- Part 5: International Relations: read newspapers and make some mental notes. One can cover this part from Vision Current booklets, that is more than sufficient.
Apart from this, I wrote answers on “insightsonindia.com” before switching to pen-paper format (as finally we need to write on paper) , which helped me in many ways like answer structuring, understanding the demand of question, how to balance facts, how to conclude etc. So after one is done with basics, she/he could practice answer writing – it really helps and also gives confidence. One thing that I would like to add here is that the quality of answer matters. So, initially, please do not stress on time, more emphasis should be on organization of thoughts and development of approach. For ex. in the beginning, I would write an answer in around 20-25 mins. When I read any question, my first aim was to understand what the examiner is asking and why is she/he asking this? then do some research, develop an understanding and finally attempt. Please focus on quality, time can be reduced with practice.
General Studies -3
GS-3 is again a 4 part paper.
- Part1: Basic Indian economy: for this one can refer to Sriram printed Notes/Vajiram yellow booklet to get an understanding of basics. Economy is a bit technical and therefore, it was my strength. After one is good with basics, use of newspaper comes into play, especially a financial newspaper like BS. If there is any doubt in economy, investopedia.com is a good reference. Also, Mrunal.org can be very useful. Government Budgeting can be done from Vision booklet, but I couldn’t do so due to paucity of time.
- Part2: “Applied” economy like farm subsidies, msp, liberalization, industrial policy, inflation, monetary policy changes, infrastructure etc.: This portion is very dynamic and therefore very interesting. For this, NEWSPAPER will form the foundation of one’s preparation. Here, one needs to connect the dots, relating what is happening outside as perceived through newspaper reading and what should/can be the way to go forward. Kindly make your own notes of this part and revise them regularly.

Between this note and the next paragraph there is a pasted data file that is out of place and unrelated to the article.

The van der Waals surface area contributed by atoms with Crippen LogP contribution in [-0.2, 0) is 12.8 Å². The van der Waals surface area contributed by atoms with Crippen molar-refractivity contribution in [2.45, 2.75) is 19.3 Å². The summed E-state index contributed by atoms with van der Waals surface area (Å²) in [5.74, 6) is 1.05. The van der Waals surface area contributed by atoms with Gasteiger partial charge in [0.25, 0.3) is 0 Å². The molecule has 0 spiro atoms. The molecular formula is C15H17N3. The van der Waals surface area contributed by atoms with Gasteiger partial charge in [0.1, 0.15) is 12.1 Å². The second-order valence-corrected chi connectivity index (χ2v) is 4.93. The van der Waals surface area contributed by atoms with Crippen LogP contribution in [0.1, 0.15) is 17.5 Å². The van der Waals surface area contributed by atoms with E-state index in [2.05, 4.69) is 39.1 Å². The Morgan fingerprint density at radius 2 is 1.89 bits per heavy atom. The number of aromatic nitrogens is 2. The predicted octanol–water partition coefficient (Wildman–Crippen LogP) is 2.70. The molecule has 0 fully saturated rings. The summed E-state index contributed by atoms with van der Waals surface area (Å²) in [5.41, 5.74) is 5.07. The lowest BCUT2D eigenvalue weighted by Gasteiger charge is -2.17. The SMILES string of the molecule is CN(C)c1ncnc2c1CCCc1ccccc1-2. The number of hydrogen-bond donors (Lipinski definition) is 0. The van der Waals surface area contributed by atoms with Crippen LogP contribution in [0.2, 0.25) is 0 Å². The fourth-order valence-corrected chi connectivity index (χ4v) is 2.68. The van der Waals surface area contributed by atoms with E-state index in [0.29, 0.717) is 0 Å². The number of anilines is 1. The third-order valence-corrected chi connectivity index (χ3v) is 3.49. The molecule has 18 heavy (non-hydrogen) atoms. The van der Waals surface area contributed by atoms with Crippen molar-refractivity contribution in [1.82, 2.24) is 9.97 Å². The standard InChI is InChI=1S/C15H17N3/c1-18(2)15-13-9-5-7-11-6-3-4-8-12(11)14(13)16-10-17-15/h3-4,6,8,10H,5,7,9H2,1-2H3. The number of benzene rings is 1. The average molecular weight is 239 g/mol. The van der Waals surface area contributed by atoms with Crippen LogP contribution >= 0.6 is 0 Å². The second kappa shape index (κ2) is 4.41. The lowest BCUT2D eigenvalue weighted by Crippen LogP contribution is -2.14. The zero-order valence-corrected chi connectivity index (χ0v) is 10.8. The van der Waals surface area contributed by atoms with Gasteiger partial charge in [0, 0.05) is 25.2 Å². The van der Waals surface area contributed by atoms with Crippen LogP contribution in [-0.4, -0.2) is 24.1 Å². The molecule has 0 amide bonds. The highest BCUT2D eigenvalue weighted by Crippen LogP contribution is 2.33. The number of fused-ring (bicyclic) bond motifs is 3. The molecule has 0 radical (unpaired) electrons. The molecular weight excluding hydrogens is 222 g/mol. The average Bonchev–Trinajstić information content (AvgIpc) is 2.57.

- Part3: Science and Tech.: the syllabus of science and tech is vast and here one feels lost. Personally, what I did was that I bought notes from outside, made them the “bare minimum” and along with that, covered S&T from vision current booklets. Here one needs to be a little innovative too, for example, this year there was a question regarding IRNSS and If one did not have enough points on that – like remembered only 7 satellites, PSLV, divided in geosynchronous & geostationary, 1500 kms, problems faced in GPS in Kargil war, China’s Beidou etc. one could begin by saying that astronomical prowess is not new to India – Observatories(jantar mantar) in Jaipur & Delhi constructed by Swai JaiSingh stand as testimony to the developments in this field.
- Part4: Disaster Mgmt and Internal Security: DM can be prepared from internet and newspapers. for example, the Chennai floods that had happened in December, were accompanied with many articles on how to tackle them and why they happened in first place. similarly, the EQ in Nepal. Also, drought affected areas. Here one should not only read, but also, keep oneself in the shoes of the affected people, like imagine what will happen if the water supply to your home gets damaged and takes a week long to repair.
For Internal Security, one can get a good idea by a book which is written by an IPS officer, Ashok Kumar, it’s titled internal security challenges, if I am able to recall correctly. One should try to solve the questions, at least mentally, which are given at the end of chapter. Apart from that, newspaper is again, very helpful.
Like GS2, I did an extensive writing practice (around 3-4 months) of this paper too. Please do economic survey fully, not summaries, and in fact, summarize them yourself. For example, the previous economic survey was summarized by me in 6 pages itself, with all necessary data and statements. ES 2014-15 was a beautiful document – JAM trinity, wiping every tear from every eye etc…i used these statements in my answers. ES 2015-16 is nice too. For my interview, I made notes out of it, and shortened them to only 3 pages. Why the shortest possible content is being emphasized is because one has to revise, re-revise, re-re-revise these things, so that they get etched in memory. So, please focus on your summary, your notes, your short-hand, your own effort. When you summarize, it automatically leads to revision.
General Studies – 4
Ethics was my stronghold, and again, marks were disappointing. It may be due to the fact that I started paper from last question (i.e. case studies first) and then rest of the questions, and therefore the quality may have declined. So, if I had to attempt again, I’d’ve begun from the 1st question itself.
For ethics, please take a printout of syllabus and paste it in front of your study table. I referred to lexicon, and also some notes of SK Mishra Sir, and more importantly, some notes prepared by Sh. Daya Shankar ji (selected in UP PCS) which he had made by reading 2nd ARC report on ethics and extensive internet research.